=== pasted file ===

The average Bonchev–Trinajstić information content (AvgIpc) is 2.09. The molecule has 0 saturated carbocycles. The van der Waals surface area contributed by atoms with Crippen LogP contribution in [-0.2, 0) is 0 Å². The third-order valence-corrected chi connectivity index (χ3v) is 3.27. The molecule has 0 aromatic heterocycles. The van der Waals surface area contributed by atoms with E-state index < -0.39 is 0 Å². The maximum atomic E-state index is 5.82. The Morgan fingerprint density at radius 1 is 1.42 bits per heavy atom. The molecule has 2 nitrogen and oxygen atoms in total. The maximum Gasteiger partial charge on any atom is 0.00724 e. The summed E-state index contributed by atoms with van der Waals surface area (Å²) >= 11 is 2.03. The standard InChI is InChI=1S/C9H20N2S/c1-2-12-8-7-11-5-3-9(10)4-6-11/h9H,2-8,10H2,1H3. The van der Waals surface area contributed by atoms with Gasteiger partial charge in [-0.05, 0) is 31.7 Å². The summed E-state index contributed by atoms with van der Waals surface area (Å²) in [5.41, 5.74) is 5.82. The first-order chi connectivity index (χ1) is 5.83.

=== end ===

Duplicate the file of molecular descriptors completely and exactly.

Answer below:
The average Bonchev–Trinajstić information content (AvgIpc) is 2.09. The molecule has 0 saturated carbocycles. The van der Waals surface area contributed by atoms with Crippen LogP contribution in [-0.2, 0) is 0 Å². The third-order valence-corrected chi connectivity index (χ3v) is 3.27. The molecule has 0 aromatic heterocycles. The van der Waals surface area contributed by atoms with E-state index < -0.39 is 0 Å². The maximum atomic E-state index is 5.82. The Morgan fingerprint density at radius 1 is 1.42 bits per heavy atom. The molecule has 2 nitrogen and oxygen atoms in total. The maximum Gasteiger partial charge on any atom is 0.00724 e. The summed E-state index contributed by atoms with van der Waals surface area (Å²) >= 11 is 2.03. The standard InChI is InChI=1S/C9H20N2S/c1-2-12-8-7-11-5-3-9(10)4-6-11/h9H,2-8,10H2,1H3. The van der Waals surface area contributed by atoms with Gasteiger partial charge in [-0.05, 0) is 31.7 Å². The summed E-state index contributed by atoms with van der Waals surface area (Å²) in [5.41, 5.74) is 5.82. The first-order chi connectivity index (χ1) is 5.83.